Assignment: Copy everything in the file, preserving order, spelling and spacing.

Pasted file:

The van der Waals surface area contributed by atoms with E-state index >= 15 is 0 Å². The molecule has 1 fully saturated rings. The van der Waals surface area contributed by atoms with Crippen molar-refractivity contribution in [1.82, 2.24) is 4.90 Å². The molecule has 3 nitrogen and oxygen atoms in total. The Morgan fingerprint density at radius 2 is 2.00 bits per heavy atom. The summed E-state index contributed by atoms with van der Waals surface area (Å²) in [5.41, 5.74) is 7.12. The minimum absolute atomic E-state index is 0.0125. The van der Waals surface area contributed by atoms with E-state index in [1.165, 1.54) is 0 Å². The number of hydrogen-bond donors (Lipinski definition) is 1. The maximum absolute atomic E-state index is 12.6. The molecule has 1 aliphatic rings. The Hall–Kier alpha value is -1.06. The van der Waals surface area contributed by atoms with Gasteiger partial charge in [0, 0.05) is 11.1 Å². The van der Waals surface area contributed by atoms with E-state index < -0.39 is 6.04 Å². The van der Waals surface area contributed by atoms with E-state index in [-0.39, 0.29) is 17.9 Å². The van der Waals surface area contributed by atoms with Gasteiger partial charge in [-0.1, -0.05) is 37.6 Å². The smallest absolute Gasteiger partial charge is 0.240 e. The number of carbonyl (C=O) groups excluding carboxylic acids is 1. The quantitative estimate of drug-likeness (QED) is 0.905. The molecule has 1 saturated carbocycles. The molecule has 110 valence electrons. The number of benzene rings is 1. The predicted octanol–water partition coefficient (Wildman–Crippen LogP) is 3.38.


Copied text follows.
The van der Waals surface area contributed by atoms with E-state index >= 15 is 0 Å². The molecule has 1 fully saturated rings. The van der Waals surface area contributed by atoms with Crippen molar-refractivity contribution in [1.82, 2.24) is 4.90 Å². The molecule has 3 nitrogen and oxygen atoms in total. The Morgan fingerprint density at radius 2 is 2.00 bits per heavy atom. The summed E-state index contributed by atoms with van der Waals surface area (Å²) in [5.41, 5.74) is 7.12. The minimum absolute atomic E-state index is 0.0125. The van der Waals surface area contributed by atoms with E-state index in [1.165, 1.54) is 0 Å². The number of hydrogen-bond donors (Lipinski definition) is 1. The maximum absolute atomic E-state index is 12.6. The molecule has 1 aliphatic rings. The Hall–Kier alpha value is -1.06. The van der Waals surface area contributed by atoms with Gasteiger partial charge in [0, 0.05) is 11.1 Å². The van der Waals surface area contributed by atoms with E-state index < -0.39 is 6.04 Å². The van der Waals surface area contributed by atoms with E-state index in [-0.39, 0.29) is 17.9 Å². The van der Waals surface area contributed by atoms with Gasteiger partial charge in [-0.1, -0.05) is 37.6 Å². The smallest absolute Gasteiger partial charge is 0.240 e. The number of carbonyl (C=O) groups excluding carboxylic acids is 1. The quantitative estimate of drug-likeness (QED) is 0.905. The molecule has 1 saturated carbocycles. The molecule has 110 valence electrons. The number of benzene rings is 1. The predicted octanol–water partition coefficient (Wildman–Crippen LogP) is 3.38.